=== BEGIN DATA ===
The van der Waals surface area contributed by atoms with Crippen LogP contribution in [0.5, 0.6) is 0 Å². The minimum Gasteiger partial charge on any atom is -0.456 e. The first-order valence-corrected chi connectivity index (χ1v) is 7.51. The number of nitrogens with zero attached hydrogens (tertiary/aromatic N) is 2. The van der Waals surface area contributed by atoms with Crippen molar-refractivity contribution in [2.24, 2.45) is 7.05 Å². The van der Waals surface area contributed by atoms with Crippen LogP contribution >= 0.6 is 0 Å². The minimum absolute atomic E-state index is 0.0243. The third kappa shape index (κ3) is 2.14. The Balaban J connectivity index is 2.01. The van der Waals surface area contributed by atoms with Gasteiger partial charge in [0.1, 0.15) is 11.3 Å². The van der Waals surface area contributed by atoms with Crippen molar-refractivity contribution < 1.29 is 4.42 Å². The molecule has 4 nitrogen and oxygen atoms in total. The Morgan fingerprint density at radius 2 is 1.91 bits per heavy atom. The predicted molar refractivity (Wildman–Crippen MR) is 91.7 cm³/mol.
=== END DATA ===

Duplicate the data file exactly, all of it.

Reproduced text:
The van der Waals surface area contributed by atoms with Crippen LogP contribution in [0.5, 0.6) is 0 Å². The minimum Gasteiger partial charge on any atom is -0.456 e. The first-order valence-corrected chi connectivity index (χ1v) is 7.51. The number of nitrogens with zero attached hydrogens (tertiary/aromatic N) is 2. The van der Waals surface area contributed by atoms with Crippen molar-refractivity contribution in [2.24, 2.45) is 7.05 Å². The van der Waals surface area contributed by atoms with Crippen LogP contribution >= 0.6 is 0 Å². The minimum absolute atomic E-state index is 0.0243. The third kappa shape index (κ3) is 2.14. The Balaban J connectivity index is 2.01. The van der Waals surface area contributed by atoms with Gasteiger partial charge in [0.1, 0.15) is 11.3 Å². The van der Waals surface area contributed by atoms with Crippen molar-refractivity contribution < 1.29 is 4.42 Å². The molecule has 4 nitrogen and oxygen atoms in total. The Morgan fingerprint density at radius 2 is 1.91 bits per heavy atom. The predicted molar refractivity (Wildman–Crippen MR) is 91.7 cm³/mol.